Design with the user in mind. It’s a common saying for graphic and UI designers, but it really applies to any type of design. You might not realize, but it also applies to your graphic design resume. Your resume has a user who could potentially determine the course of your design career. To make a great graphic design resume, it needs to look great, read well, and get to the point. Here’s how to do that.
Also, don’t design it Microsoft Word. You’re better than that.
Why You Need A Resume
To begin, yes, you need a resume to get hired as a designer. Some people think that the portfolio is the only thing that’s needed, but it’s not. A great portfolio is definitely a more important factor in whether you’ll get a job or not, but you can’t ignore the resume. A potential employer wants to see where you’ve previously worked, your job titles, what projects you were involved in, and how long you were there for. They also don’t want to have to go to LinkedIn just to find that out.
What To Include
Name (Plus optional logo), website link/portfolio, email, and phone number. Your physical address usually isn’t needed, though you may want to include it if the position you’re applying for specifically wants people in a certain location. You can also include any social media handles here, but only if they’re relevant. If you have a design Instagram, include that. Don’t put your personal Twitter handle where you rant about sports. No one needs to see that.
Where you detail your work experience, keep things in reverse chronological order. In other words, have the most recent stuff first. A potential employer might only look at the top two things in this section, so those should be the most recent. If you’re a new designer with little to no real world design experience, you can put the education section above experience.
You should include your formal education here, but don’t forget to also include your professional education. This includes courses you’ve taken through work, online, and really any sort of external education you’ve received that’s relevant. LinkedIn Learning, Udemy, Coursera, Skillshare, etc., include them if they’re relevant to the position you’re applying for.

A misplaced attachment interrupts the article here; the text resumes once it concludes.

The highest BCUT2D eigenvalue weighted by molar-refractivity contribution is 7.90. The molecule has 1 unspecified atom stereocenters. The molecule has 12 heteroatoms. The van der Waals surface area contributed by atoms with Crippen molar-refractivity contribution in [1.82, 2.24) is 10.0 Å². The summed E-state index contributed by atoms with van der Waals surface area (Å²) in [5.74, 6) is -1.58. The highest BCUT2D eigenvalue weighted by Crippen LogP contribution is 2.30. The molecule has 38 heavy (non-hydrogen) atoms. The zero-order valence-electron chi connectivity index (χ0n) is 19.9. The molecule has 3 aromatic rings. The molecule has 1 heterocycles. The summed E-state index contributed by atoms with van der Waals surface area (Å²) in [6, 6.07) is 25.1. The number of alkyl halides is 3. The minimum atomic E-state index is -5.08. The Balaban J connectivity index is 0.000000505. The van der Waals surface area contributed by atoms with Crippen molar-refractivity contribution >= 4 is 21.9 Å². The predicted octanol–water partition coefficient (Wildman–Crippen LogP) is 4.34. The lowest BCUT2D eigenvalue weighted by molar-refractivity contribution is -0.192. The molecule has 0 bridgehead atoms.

If you’ve received any relevant awards, include them here. Don’t include your football trophies from highschool, but do include any awards or recognition you’ve received related to art, design, marketing, advertising, or creativity.
This is a good area to highlight your software and hardware skills, as well as any second language skills you might have. You don’t need to put how familiar you are with Microsoft Office. It’s assumed that if you can use a computer you can use Office. Although, you might want to include PowerPoint or Keynote in case the job posting lists designing presentations as a duty.
If you are skilled in other design-adjacent skills, add those too. This could include things like book binding, print production, research skills, 3D design, or online marketing.
What Not To Include
You know those trendy pie graphs or progress bar style graphics you often see on a designer resume? You don’t need those. They are usually included to indicate levels in creative or software skills, but that is pretty subjective. When I’m looking at a designer’s resume, I ignore those graphics altogether. I don’t care if you think you’re 75% amazing in Photoshop. That means nothing to me. What will actually show me how good you are is your portfolio. This is why, in your online portfolio, you should talk about your work and how it was created. That will usually make it pretty clear how well versed someone is in design software.
Remember to keep your resume simple. Anyone looking at it wants to get at the meat of it quickly, then figure out whether to sort it into the yes or no pile. At some point, your resume might also probably be printed. Don’t use excessive colour, keep it on a white background, and keep the font sizes legible so everything is readable if printed off on a not-so-great desktop printer.
Another thing you can exclude from your resume is anything irrelevant to the position you’re applying for. Yes, this probably means you’re going to be circulating a few slightly different versions of your resume around. Your resume needs to be customized for each job you’re applying for, so make sure you keep your files organized if you plan on applying to lots of places.
How To Make A Great Graphic Design Resume: In Summary
Keep your graphic designer resume simple and clean, use generous white space, a grid system, simple fonts, logical hierarchy, and design with the user in mind. Oh, and keep your resume to two pages max. There are some great graphic designer resumes here if you need inspiration. I’ve also designed a sample graphic designer resume above (Created in Affinity Publisher) so you can have an idea of how to put one together.
Is there something else you should add to a graphic design resume? What’s the best graphic design resume you’ve ever seen?